The Argument [from the 1674 edition]: Raphael continues to relate how Michael and Gabriel were sent forth to battle against Satan and his angels. The first fight described: Satan and his powers retire under night: he calls a council, invents devilish engines, which in the second day's fight put Michael and his angels to some disorder; but they at length pulling up mountains overwhelmed both the force and machines of Satan: yet the tumult not so ending, God on the third day sends Messiah his Son, for whom he had reserved the glory of that victory: he in the power of his Father coming to the place, and causing all his legions to stand still on either side, with his chariot and thunder driving into the midst of his enemies, pursues them unable to resist towards the wall of heaven; which opening, they leap down with horror and confusion into the place of punishment prepared for them in the deep: Messiah returns with triumph to his Father.

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From Book 7 (lines 1-39, pages 1934-1935)

The Argument [from the 1674 edition]: Raphael at the request of Adam relates how and wherefore this world was first created; that God, after the expelling of Satan and his angels out of heaven, declared his pleasure to create another world and other creatures to dwell therein; sends his Son with glory and attendance of angels to perform the work of creation in six days: the angels celebrate with hymns the performance thereof, and his reascension into heaven.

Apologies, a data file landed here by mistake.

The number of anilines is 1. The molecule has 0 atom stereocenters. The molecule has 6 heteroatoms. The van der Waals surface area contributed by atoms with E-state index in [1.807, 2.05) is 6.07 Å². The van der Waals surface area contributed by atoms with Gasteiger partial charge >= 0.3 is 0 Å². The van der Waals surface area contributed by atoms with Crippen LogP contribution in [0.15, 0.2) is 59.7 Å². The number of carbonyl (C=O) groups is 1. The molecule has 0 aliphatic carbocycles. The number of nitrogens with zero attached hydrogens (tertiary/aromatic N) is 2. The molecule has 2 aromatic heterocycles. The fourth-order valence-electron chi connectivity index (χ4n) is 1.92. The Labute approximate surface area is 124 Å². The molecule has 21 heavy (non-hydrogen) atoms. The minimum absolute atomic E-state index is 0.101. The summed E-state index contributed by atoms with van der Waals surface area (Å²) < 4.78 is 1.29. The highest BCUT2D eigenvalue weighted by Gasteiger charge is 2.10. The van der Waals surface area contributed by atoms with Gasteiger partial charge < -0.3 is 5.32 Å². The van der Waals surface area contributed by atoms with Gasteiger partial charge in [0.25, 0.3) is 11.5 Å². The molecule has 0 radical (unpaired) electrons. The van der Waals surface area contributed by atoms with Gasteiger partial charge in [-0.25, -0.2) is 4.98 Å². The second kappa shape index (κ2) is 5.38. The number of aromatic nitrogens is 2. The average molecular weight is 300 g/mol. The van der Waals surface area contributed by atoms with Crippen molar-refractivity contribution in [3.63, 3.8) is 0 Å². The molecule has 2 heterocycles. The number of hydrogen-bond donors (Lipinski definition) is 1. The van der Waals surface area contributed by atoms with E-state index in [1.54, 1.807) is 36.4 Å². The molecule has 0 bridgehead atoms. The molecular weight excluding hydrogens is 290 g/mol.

1.

How does Milton approach describing the creation of the world? What sort of audience does Milton want/expect for his poem?

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Book 8 (pages 1948-1961)

The Argument [from the 1674 edition]: Adam inquires concerning celestial motions, is doubtfully answered, and exhorted to search rather things more worthy of knowledge: Adam assents, and still desirous to detain Raphael, relates to him what he remembered since his own creation, his placing in Paradise, his talk with God concerning solitude and fit society, his first meeting and nuptials with Eve, his discourse with the angel thereupon; who after admonitions repeated departs.